Oedipus Rex Quotes
The following Oedipus Rex quotes convey information about themes, symbols and motifs or the characters of the play. Section (as divided by the chorus) and line numbers are indicated.
There are many translations of the play, these quotes and line numbers refer to the translation by Robert Fagles The Three Theban Plays: Antigone; Oedipus the King; Oedipus at Colonus, published by Penguin Classics (1st edition).
Section 1. Lines 6-9:
“I thought it wrong, my children, to hear the truth from others, messengers. Here I am myself—you all know me, the world knows my fame: I am Oedipus”
Oedipus addresses the people of Thebes in this opening passage, which right away sets up the paradigm of dramatic irony Sophocles employs throughout the work. What makes these particular lines ironic is that Oedipus is known not only to the people of Thebes for defeating the Sphinx, but by the actual theater audience because of his terrible fate, which had long been known through the retelling of myths. Also, it is through messengers that Oedipus eventually pieces together the puzzle of his life, leading him to his ghastly revelations—the truth—of his life.
Section 2. Lines 284-285:
“I curse myself as well…if by any chance he proves to be an intimate of our house”
Oedipus says these lines while pronouncing a curse on the murderer of Laius. He hasn't yet realized he is the murder and is thus cursing himself—a curse that will later be carried out. This decree of punishment is ironic because he is both judge and criminal.
Section 2. Line 499:
“This day will bring your birth and your destruction”
Spoken by Tiresias to Oedipus, this line acts as a riddle to Oedipus, a master at solving riddles, except he has no patience for this one. Tiresias provokes Oedipus by challenging his ability to solve riddles. This line also foreshadows the origins of Oedipus, the death of his wife, the loss of his sight, and the decree he pronounced on Laius's murderer being carried out upon Oedipus himself. Tiresias is directly referring to Oedipus's peripeteia, or reversal of circumstances.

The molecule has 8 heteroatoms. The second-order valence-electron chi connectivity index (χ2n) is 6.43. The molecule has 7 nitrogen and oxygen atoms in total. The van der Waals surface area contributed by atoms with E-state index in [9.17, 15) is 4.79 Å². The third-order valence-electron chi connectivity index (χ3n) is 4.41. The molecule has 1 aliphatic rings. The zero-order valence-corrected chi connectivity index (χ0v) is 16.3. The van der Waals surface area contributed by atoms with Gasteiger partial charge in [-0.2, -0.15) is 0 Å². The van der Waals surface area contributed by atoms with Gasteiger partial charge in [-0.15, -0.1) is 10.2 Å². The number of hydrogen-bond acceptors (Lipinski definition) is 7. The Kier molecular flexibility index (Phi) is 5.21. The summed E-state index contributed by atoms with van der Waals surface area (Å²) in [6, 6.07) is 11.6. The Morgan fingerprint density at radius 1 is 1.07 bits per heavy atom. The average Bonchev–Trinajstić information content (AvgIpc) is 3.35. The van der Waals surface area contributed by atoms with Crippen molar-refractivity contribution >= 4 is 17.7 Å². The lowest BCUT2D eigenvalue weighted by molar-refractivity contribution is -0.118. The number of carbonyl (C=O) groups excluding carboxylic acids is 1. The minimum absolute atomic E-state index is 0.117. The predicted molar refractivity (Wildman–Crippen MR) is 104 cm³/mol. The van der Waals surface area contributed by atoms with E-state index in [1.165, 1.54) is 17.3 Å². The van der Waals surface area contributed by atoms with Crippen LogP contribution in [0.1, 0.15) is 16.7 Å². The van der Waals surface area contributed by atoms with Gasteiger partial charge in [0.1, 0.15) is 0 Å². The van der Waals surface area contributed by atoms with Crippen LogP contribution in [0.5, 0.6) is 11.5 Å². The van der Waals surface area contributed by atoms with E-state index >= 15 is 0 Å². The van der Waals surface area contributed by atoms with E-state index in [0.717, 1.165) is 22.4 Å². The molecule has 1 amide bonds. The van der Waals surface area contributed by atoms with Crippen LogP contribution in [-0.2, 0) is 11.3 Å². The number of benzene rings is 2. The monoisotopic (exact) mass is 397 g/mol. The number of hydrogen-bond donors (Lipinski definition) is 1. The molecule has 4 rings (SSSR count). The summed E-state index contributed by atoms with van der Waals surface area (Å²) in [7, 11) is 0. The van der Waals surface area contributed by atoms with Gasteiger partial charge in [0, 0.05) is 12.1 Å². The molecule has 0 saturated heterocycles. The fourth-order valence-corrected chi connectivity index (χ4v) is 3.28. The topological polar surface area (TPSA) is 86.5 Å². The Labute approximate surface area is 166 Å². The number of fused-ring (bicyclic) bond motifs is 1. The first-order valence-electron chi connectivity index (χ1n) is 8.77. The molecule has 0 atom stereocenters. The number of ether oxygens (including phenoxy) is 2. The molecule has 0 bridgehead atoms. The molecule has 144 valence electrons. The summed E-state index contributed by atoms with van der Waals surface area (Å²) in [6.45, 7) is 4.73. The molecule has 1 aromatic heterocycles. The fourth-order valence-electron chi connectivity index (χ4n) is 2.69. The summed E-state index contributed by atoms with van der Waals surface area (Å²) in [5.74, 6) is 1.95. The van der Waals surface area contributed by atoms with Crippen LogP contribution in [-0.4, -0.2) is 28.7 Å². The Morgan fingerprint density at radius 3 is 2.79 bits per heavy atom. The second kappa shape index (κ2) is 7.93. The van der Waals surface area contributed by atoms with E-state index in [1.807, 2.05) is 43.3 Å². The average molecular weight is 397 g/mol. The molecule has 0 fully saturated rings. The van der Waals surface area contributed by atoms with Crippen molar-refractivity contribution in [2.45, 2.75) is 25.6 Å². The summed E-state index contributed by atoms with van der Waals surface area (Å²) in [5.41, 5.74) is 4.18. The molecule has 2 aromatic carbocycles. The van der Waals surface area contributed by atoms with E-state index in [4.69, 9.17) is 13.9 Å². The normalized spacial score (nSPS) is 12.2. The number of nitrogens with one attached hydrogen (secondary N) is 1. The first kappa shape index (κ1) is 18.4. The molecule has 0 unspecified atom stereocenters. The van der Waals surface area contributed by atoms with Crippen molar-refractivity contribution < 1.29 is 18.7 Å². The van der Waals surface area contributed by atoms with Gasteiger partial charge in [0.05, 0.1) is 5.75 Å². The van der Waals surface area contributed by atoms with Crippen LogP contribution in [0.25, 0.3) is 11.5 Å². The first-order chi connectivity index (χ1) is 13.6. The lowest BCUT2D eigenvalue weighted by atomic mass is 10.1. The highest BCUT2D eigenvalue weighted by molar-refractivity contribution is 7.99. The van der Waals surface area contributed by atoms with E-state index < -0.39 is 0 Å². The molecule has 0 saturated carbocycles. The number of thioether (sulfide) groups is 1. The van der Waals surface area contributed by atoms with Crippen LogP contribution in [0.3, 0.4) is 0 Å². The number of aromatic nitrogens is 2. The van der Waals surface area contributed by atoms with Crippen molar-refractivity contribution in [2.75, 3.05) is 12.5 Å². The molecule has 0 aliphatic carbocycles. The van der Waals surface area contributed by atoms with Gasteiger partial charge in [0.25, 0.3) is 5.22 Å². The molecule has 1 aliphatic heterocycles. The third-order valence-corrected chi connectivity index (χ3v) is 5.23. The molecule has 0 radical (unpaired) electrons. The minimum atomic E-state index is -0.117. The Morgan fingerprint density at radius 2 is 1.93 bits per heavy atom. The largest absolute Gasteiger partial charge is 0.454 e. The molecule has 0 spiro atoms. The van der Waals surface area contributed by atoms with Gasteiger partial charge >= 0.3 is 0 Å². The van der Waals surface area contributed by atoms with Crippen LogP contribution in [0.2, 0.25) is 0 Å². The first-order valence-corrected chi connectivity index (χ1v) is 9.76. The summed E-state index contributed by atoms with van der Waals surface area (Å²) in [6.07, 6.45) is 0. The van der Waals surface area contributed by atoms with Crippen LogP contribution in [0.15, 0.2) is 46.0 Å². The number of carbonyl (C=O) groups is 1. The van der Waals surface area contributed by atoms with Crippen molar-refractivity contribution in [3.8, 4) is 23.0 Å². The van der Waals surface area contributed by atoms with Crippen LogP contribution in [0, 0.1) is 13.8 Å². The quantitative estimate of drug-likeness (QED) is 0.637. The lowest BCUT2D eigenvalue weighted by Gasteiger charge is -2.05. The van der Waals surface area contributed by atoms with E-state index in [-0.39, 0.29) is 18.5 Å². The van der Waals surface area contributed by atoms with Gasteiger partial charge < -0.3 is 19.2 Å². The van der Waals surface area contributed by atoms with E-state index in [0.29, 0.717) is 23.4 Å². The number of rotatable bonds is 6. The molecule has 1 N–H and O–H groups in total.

Section 4. Lines 963-967:
“Pride breeds the tyrant violent pride, gorging, crammed to bursting with all that is overripe and rich with ruin—clawing up to the heights, headlong pride crashes down the abyss—sheer doom!”
This commentary on the effects of pride occurs when Oedipus is quickly finding out more details about his two edged curse, and does not cease trying to find the truth, despite pleas from Jocasta. The sentiment of pride being Oedipus’s downfall is one that is repeated throughout the play, with Tiresias being the first to mention it. Oedipus is a proud man, he is praised as the King of Thebes and the defeater of the Sphinx, but it is his pride, his own belief that he is a good man who is favored by the gods, that leads him to unravel this very belief. In his attempt to find the historical evidence to prove he is favored by the gods, he only proves to himself and those around him that he suffers from a cruel fate.
Section 5. Lines 1188-1190:
“I count myself the son of Chance, the great goddess, giver of all good things—I'll never see myself disgraced”
These lines are spoken by Oedipus before he is aware that the prophecy he tried avoid has come true. However, this quote is just as true at the end of the play, where Oedipus knows and accepts his horrible fate. In Greek mythology, Fortune (Chance) is the goddess of fate and she is depicted as veiled, as to be unbiased of those to whom she was distributing good or bad luck. In the situation in which he says this line, Oedipus is dealing with the newfound fact that the people who raised him were not his parents. He thinks that because his patronage is unknown, that Fortune must be his mother, since he has been gifted with greatness. At the end of the play, the irony is that Oedipus is still greatly under the guidance of Fortune, but rather than favoring him, it destroys him.
Section 7. Lines 1471-1472:
“What good were eyes to me? Nothing I could see could bring me joy”
Oedipus speaks these lines in response to a senator’s questioning as to why he gouged out his own eyes. He believes it is better to no longer see the things and people around him. This is a testament to Oedipus’s character that he is willing to accept a harsh, self-administered punishment, and accept it with all the grace he can muster. At this point in the play, Oedipus sees no alternative to blind exile and speaks calmly in lyric form.